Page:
Yusa K, Rashid ST, Strick-Marchand H, Varela I, Liu PQ, Paschon DE, et al. Targeted gene correction of α1-antitrypsin deficiency in induced pluripotent stem cells. Nature 2011;478:391-394. www.nature.com (Reprinted with permission)
Human induced pluripotent stem cells (iPSCs) represent a unique opportunity for regenerative medicine because they offer the prospect of generating unlimited quantities of cells for autologous transplantation, with potential application in treatments for a broad range of disorders. However, the use of human iPSCs in the context of genetically inherited human disease will require the correction of disease-causing mutations in a manner that is fully compatible with clinical applications. The methods currently available, such as homologous recombination, lack the necessary efficiency and also leave residual sequences in the targeted genome. Therefore, the development of new approaches to edit the mammalian genome is a prerequisite to delivering the clinical promise of human iPSCs. Here we show that a combination of zinc finger nucleases (ZFNs) and piggyBac technology in human iPSCs can achieve biallelic correction of a point mutation (Glu342Lys) in the α1-antitrypsin (A1AT, also known as SERPINA1) gene that is responsible for α1-antitrypsin deficiency. Genetic correction of human iPSCs restored the structure and function of A1AT in subsequently derived liver cells in vitro and in vivo. This approach is significantly more efficient than any other gene-targeting technology that is currently available and crucially prevents contamination of the host genome with residual non-human sequences. Our results provide the first proof of principle, to our knowledge, for the potential of combining human iPSCs with genetic correction to generate clinically relevant cells for autologous cell-based therapies.
Clinical evidence suggests that hepatocyte replacement therapy has potential as a less invasive alternative to liver transplantation.1 To render hepatocyte replacement therapy independent of scarce donor livers, much effort is currently being devoted to establishing embryonic stem cells or induced pluripotent stem cells (iPSCs) as a source of therapeutically effective and safe hepatocytes. iPSCs can be generated from readily accessible somatic cells, which facilitates autologous liver cell therapy.2 By bypassing the need for chronic immune suppression, autologous iPSC-based liver cell therapy may avoid not only drug side effects, but also progressive loss of therapeutic efficacy observed after allogeneic hepatocyte transplantation.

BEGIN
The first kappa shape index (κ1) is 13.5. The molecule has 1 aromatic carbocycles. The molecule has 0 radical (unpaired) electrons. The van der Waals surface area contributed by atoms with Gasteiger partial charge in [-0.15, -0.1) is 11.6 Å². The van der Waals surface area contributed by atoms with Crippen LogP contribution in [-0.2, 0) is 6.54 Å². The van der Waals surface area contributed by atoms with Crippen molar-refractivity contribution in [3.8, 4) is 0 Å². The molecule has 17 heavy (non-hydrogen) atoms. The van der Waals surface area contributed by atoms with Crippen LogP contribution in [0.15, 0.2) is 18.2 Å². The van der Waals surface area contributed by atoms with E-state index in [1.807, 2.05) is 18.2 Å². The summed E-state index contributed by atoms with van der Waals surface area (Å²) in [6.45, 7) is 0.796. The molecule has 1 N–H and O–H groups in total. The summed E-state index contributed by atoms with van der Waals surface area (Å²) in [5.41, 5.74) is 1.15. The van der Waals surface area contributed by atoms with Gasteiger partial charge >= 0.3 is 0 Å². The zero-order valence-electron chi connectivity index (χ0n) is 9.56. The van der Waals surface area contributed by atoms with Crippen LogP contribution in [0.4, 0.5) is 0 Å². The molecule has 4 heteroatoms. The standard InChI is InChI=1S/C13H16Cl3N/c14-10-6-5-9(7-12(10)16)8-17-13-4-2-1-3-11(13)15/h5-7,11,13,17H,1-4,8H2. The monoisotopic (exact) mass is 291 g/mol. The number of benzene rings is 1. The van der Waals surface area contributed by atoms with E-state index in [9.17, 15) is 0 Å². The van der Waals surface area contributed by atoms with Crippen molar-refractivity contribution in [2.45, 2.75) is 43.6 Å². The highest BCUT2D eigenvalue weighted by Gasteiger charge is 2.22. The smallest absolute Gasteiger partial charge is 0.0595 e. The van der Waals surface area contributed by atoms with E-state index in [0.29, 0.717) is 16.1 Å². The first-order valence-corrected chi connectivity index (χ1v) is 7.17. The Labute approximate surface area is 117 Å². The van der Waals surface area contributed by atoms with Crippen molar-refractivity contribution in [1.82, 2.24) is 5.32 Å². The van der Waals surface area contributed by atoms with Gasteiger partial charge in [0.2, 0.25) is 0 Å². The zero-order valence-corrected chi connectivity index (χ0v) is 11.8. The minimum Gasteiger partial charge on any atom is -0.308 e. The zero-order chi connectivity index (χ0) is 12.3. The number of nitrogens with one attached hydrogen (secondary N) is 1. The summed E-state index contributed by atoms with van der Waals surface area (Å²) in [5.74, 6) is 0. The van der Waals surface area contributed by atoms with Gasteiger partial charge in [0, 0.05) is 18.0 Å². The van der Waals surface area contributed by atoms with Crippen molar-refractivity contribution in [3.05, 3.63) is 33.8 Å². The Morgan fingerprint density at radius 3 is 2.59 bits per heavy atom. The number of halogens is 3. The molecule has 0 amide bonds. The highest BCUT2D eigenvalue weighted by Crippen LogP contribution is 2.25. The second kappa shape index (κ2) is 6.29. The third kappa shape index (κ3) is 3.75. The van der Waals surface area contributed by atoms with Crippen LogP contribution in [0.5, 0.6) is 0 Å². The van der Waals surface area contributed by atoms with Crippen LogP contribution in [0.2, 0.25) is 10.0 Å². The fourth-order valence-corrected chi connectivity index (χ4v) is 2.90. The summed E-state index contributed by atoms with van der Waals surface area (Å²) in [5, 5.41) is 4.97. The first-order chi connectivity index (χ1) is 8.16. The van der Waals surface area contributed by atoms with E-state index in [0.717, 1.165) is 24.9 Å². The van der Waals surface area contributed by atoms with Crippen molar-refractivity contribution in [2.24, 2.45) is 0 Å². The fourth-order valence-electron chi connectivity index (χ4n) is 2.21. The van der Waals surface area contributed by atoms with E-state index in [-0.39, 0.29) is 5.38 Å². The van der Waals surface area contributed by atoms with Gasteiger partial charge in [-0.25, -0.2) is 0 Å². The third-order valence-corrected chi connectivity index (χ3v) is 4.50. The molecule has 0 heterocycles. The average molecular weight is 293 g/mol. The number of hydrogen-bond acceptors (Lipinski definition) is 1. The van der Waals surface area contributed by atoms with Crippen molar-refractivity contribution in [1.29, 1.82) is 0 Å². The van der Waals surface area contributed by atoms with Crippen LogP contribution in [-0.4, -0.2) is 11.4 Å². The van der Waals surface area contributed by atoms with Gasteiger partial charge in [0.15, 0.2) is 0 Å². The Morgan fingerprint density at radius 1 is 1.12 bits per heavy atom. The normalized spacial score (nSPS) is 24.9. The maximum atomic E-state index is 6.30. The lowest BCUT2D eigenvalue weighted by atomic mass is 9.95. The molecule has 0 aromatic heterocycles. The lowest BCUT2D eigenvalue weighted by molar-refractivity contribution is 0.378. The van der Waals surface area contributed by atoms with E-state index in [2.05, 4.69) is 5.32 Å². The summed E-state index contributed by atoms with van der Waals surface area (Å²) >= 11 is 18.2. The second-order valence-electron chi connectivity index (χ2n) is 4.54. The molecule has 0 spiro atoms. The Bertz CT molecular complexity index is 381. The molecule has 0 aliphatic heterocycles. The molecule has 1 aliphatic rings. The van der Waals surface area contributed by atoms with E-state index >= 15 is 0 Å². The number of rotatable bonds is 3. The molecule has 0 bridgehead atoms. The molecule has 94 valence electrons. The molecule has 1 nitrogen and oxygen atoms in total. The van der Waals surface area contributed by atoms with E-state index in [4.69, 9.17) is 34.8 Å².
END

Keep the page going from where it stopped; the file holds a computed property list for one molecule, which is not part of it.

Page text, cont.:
Genetically encoded liver diseases with little or no fibrosis are considered to be the most promising targets for hepatocyte replacement therapy. Therefore, development of autologous iPSC-based liver cell therapy will require effective and safe ways to restore gene function. Introducing a wild-type copy of the mutated gene into a safe but ectopic locus may be sufficient in some liver diseases. Ideally, however, the mutated sequence is corrected to maintain physiological gene regulation and prevent accidental disruption or activation of other genes. Moreover, in the most common genetically encoded liver disease, α1-antitrypsin (A1AT) deficiency,3 gene correction is necessary to prevent hepatocyte damage due to intracellular accumulation of misfolded mutant A1AT protein. Yusa et al.4 developed a strategy that combines the power of zinc finger nucleases (ZFNs) and piggyBac transposase to genetically correct iPSCs derived from patients with A1AT deficiency.